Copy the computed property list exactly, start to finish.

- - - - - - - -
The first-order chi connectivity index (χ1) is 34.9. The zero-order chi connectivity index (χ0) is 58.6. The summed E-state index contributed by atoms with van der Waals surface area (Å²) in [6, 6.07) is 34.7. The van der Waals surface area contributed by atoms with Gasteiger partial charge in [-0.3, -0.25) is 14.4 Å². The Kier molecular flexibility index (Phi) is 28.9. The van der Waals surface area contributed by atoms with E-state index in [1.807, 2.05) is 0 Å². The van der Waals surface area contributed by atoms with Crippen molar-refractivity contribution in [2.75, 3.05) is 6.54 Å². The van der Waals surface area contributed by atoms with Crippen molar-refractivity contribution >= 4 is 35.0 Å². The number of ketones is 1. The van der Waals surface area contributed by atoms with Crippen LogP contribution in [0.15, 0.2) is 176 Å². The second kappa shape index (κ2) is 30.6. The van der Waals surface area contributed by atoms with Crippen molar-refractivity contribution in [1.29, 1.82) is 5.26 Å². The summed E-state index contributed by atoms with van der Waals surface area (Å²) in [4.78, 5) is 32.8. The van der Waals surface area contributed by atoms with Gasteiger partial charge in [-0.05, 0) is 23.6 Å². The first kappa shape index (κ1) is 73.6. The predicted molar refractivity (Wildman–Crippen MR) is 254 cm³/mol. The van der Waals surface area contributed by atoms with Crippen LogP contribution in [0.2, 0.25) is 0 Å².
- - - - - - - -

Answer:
The first-order chi connectivity index (χ1) is 34.9. The zero-order chi connectivity index (χ0) is 58.6. The summed E-state index contributed by atoms with van der Waals surface area (Å²) in [6, 6.07) is 34.7. The van der Waals surface area contributed by atoms with Gasteiger partial charge in [-0.3, -0.25) is 14.4 Å². The Kier molecular flexibility index (Phi) is 28.9. The van der Waals surface area contributed by atoms with E-state index in [1.807, 2.05) is 0 Å². The van der Waals surface area contributed by atoms with Crippen molar-refractivity contribution in [2.75, 3.05) is 6.54 Å². The van der Waals surface area contributed by atoms with Crippen molar-refractivity contribution >= 4 is 35.0 Å². The number of ketones is 1. The van der Waals surface area contributed by atoms with Crippen LogP contribution in [0.15, 0.2) is 176 Å². The second kappa shape index (κ2) is 30.6. The van der Waals surface area contributed by atoms with Crippen molar-refractivity contribution in [1.29, 1.82) is 5.26 Å². The summed E-state index contributed by atoms with van der Waals surface area (Å²) in [4.78, 5) is 32.8. The van der Waals surface area contributed by atoms with Gasteiger partial charge in [-0.05, 0) is 23.6 Å². The first kappa shape index (κ1) is 73.6. The predicted molar refractivity (Wildman–Crippen MR) is 254 cm³/mol. The van der Waals surface area contributed by atoms with Crippen LogP contribution in [0.2, 0.25) is 0 Å².